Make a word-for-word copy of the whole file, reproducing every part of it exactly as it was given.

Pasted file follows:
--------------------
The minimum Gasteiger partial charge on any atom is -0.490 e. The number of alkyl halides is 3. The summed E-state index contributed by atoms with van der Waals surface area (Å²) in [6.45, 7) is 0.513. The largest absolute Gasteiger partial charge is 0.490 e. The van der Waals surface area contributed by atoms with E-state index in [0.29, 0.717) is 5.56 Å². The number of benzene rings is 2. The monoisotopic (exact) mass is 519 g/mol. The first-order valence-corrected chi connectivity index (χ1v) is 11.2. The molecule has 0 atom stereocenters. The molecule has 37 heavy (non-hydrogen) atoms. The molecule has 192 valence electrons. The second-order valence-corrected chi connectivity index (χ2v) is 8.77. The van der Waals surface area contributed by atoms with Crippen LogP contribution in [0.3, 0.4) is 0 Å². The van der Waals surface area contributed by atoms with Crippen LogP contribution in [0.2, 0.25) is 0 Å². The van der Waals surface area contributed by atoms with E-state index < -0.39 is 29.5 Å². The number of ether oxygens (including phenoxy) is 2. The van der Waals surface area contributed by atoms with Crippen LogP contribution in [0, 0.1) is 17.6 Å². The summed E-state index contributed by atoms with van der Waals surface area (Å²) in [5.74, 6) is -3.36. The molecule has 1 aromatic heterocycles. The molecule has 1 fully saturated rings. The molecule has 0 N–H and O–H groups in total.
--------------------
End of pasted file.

The minimum Gasteiger partial charge on any atom is -0.490 e. The number of alkyl halides is 3. The summed E-state index contributed by atoms with van der Waals surface area (Å²) in [6.45, 7) is 0.513. The largest absolute Gasteiger partial charge is 0.490 e. The van der Waals surface area contributed by atoms with E-state index in [0.29, 0.717) is 5.56 Å². The number of benzene rings is 2. The monoisotopic (exact) mass is 519 g/mol. The first-order valence-corrected chi connectivity index (χ1v) is 11.2. The molecule has 0 atom stereocenters. The molecule has 37 heavy (non-hydrogen) atoms. The molecule has 192 valence electrons. The second-order valence-corrected chi connectivity index (χ2v) is 8.77. The van der Waals surface area contributed by atoms with Crippen LogP contribution in [0.3, 0.4) is 0 Å². The van der Waals surface area contributed by atoms with Crippen LogP contribution in [0.2, 0.25) is 0 Å². The van der Waals surface area contributed by atoms with E-state index < -0.39 is 29.5 Å². The number of ether oxygens (including phenoxy) is 2. The van der Waals surface area contributed by atoms with Crippen LogP contribution in [0, 0.1) is 17.6 Å². The summed E-state index contributed by atoms with van der Waals surface area (Å²) in [5.74, 6) is -3.36. The molecule has 1 aromatic heterocycles. The molecule has 1 fully saturated rings. The molecule has 0 N–H and O–H groups in total.